Sunday, April 15, 2018

A slew of Stella Gibbons novels

I already mentioned, back in December in my Furrowed Middlebrow Dozen, that I'd been obsessively tracking down, by hook or by crook, the Stella Gibbons novels that haven't yet been reprinted by Vintage. I'm not the most patient of people, and it's beginning to look like Vintage is going to leave her other books "on the shelf", as it were—meaning, not on our shelves, at least for any remotely affordable price. Which I basically take as a personal challenge…


At that time, I reported briefly on having read The Yellow Houses (meh) as well as three novels that were among my favorites of the year—The Swiss Summer (1951), A Pink Front Door (1959), and The Snow-Woman (1969). It seems that Vintage has taken the approach of reprinting only what might be viewed as the most serious or "literary" of Gibbons' works, which sadly led them to miss some of her coziest and most light-heartedly readable novels. I suspect a lot of readers of this blog would enjoy a rainy day spent curled up with any of the three above, particularly if you've enjoyed titles like The Rich House and The Matchmaker.

In the months since I mentioned those three, I've read four more Gibbons novels—somewhat astonishingly, really, considering how I generally flit from one author to another like a fruit fly.


White Sand and Grey Sand (1958) was actually among the Vintage reprints, and was merely plucked from my TBR shelves while waiting for a new interlibrary loan request to arrive. This one had an intriguing setting in postwar Bruges, and some intriguingly complex characters, but somehow it felt a bit too bleak to me—missing Gibbons' usual wit and charm. It features a classic Gibbons waif, in the form of a girl found wandering during the Nazi invasion of Belgium, who is raised by the owners of a small grocery store. But somehow, Ydette didn't awaken my interest as much as other Gibbons heroines. Fans of earlier Gibbons novels that are loose retellings of fairy tales may find it of interest, however, as it's clearly Gibbons' twist on "Beauty and the Beast." Have any of you read it?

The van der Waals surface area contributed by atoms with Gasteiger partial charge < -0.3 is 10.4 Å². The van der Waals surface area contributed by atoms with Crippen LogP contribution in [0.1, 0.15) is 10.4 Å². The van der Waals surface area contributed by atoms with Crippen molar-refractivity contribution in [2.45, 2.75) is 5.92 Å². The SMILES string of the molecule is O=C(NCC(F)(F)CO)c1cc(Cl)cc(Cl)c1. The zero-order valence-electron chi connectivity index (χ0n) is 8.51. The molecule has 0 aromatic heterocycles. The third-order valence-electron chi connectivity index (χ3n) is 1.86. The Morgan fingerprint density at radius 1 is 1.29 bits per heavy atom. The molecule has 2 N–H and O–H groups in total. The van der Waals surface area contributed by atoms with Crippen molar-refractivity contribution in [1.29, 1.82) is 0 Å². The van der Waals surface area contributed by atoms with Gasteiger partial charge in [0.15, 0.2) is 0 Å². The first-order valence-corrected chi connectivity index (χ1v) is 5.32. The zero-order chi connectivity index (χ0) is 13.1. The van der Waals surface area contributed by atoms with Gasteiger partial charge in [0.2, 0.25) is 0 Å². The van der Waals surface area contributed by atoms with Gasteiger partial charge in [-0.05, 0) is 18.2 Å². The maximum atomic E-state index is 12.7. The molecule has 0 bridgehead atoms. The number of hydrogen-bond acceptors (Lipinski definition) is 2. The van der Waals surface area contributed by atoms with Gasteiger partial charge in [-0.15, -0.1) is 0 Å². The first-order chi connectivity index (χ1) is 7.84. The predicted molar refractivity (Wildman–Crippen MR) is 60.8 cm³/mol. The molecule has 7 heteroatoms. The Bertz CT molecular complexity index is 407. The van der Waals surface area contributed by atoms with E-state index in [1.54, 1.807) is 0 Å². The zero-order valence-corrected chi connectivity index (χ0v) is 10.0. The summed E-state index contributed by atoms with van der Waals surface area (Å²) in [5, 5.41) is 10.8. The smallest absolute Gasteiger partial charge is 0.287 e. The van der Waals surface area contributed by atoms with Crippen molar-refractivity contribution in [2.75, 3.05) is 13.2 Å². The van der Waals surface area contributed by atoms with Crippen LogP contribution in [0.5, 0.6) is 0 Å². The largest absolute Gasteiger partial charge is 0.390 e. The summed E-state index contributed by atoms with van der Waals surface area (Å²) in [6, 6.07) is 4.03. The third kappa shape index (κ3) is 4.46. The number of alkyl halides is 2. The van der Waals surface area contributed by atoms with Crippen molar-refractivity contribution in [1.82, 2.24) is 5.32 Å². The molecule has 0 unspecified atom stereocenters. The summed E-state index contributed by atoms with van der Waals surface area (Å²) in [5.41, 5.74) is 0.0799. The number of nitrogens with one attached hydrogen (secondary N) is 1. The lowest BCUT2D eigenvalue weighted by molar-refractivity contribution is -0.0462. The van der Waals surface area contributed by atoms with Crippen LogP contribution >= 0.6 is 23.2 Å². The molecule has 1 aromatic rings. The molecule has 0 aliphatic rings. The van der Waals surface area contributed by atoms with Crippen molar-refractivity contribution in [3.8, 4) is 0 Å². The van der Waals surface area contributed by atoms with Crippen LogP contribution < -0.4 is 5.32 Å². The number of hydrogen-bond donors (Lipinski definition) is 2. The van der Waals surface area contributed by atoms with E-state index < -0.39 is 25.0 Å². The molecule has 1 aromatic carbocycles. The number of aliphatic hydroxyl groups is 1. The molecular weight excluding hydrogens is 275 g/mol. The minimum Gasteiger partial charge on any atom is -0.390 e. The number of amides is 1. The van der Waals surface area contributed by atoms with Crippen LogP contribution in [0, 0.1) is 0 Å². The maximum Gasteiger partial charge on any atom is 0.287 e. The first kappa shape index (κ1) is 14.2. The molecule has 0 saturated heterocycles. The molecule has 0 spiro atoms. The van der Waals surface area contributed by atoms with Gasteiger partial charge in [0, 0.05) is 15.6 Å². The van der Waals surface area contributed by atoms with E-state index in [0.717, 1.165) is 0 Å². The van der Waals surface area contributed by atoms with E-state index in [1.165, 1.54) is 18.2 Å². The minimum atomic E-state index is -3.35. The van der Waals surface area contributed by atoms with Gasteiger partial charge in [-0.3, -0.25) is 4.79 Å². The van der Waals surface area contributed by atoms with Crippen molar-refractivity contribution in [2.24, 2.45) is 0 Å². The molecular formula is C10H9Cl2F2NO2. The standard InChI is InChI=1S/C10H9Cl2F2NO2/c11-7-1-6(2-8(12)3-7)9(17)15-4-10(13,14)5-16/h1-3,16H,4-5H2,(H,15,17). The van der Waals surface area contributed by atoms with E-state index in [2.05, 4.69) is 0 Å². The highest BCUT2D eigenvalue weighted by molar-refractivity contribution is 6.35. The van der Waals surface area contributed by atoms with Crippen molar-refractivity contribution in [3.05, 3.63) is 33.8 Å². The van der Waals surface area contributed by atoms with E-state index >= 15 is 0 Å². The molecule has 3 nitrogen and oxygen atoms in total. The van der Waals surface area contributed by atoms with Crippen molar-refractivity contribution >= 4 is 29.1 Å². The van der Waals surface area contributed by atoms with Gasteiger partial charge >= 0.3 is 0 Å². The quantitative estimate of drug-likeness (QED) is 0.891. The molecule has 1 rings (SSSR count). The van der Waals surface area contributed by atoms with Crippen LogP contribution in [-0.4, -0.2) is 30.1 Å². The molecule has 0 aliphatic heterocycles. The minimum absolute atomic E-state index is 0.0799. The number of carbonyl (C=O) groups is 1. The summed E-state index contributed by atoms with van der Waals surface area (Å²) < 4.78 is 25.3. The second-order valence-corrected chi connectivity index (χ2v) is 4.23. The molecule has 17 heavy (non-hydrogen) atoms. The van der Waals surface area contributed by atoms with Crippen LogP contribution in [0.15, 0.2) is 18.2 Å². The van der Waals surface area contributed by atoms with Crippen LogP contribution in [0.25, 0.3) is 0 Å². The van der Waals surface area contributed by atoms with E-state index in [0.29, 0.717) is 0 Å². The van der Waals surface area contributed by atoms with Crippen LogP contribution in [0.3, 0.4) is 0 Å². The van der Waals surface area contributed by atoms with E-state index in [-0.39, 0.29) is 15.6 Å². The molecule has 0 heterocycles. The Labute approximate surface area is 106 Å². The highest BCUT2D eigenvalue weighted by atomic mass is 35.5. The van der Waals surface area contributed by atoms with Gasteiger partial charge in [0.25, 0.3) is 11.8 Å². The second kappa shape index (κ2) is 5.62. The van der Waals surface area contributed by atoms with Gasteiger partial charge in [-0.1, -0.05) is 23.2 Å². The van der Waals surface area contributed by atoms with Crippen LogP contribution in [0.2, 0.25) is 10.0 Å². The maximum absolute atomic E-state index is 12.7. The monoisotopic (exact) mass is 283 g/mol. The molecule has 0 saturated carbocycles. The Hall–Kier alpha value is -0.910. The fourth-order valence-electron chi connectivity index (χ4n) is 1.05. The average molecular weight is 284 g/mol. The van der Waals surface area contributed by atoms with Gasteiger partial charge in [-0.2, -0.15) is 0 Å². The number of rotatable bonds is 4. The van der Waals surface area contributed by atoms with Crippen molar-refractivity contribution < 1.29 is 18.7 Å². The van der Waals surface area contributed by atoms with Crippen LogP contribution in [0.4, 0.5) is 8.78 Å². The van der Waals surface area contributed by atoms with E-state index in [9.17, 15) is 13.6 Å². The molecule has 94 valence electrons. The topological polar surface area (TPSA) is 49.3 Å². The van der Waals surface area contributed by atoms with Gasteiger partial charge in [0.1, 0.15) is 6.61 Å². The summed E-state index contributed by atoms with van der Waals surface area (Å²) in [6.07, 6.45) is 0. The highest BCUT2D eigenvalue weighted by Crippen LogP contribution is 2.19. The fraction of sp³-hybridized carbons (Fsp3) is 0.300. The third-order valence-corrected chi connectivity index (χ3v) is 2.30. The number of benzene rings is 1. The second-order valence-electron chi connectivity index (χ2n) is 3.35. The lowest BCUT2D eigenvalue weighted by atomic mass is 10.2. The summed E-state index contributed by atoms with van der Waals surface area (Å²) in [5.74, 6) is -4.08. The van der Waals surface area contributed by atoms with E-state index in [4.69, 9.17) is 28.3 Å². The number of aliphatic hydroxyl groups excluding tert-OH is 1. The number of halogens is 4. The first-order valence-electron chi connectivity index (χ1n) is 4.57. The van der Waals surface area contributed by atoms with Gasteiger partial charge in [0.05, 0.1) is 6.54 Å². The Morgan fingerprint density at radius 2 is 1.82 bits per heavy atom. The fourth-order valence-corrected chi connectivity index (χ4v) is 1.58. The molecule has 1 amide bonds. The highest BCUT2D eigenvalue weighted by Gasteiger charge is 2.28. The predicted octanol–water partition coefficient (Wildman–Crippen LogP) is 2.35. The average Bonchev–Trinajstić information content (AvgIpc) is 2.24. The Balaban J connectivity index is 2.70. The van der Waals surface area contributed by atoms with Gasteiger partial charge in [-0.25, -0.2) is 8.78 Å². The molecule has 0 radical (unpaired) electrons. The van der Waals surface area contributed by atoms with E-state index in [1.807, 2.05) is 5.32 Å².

From there, I proceeded to The Woods in Winter (1970), the last of Gibbons' novels, apparently, to have been written for publication. (The Yellow Houses and Pure Juliet were written later, but she seems to have had no intention of publishing them, which freed her up to explore their more difficult themes without fear of commercial failure.) Woods rather intriguingly deals with Ivy Gover, a curmudgeonly charwoman who inherits a rural cottage and has surprising effects on her new neighbors. There's even a slight hint of witchiness about her, which you know appealed to me. It's certainly a rather cozy scenario, but Ivy has enough of a dark edginess about her to give it a typically Gibbons-esque depth.


The Weather at Tregulla (1962), meanwhile, set evocatively in Cornwall, is a bit like a lighter, more romantic version of Gibbons' earlier Here Be Dragons—young girl falls in love with hopelessly inappropriate "artist", surrounded by other entertaining characters, and grows and matures as a result. I have to admit, it may not be as literary as Dragons, but I found it more entertaining. Though that could have come from my enjoyment of the tantalizing armchair travel to Cornwall that the novel offered...


And finally, I've just finished reading what is surely Gibbons' most extraordinarily odd novel, 1953's Fort of the Bear, primarily set—of all places—in the Northwest Canadian wilderness (to which Gibbons had never been) in the 1920s. The novel is subtitled "A Romance" and presumably Gibbons meant to evoke the earlier literary meaning the term, à la Nathaniel Hawthorne's fantasies of colonial America. The plot—a rather daft one about the eccentric and anti-social Earl of Vernay, who takes his wife, young daughter, and several of his tenant farmers from rural England to the wilds of Canada to escape the degeneration of urban life—is more than a little hard to swallow. In places I even found it downright tedious. But having persevered, due to my faith that any work by Gibbons is going to have redeeming qualities, I have to say it was ultimately hard to put down, if for no other reason because I was curious where on earth she was going with it all. And indeed, the bleakness of the terrain, the growing madness of the Earl, the wife, child, and servants held prisoner by his refusal to return them to civilization, succeeded in making me think more than once of Hawthorne, though that may or may not be a comparison individual readers would find appealing.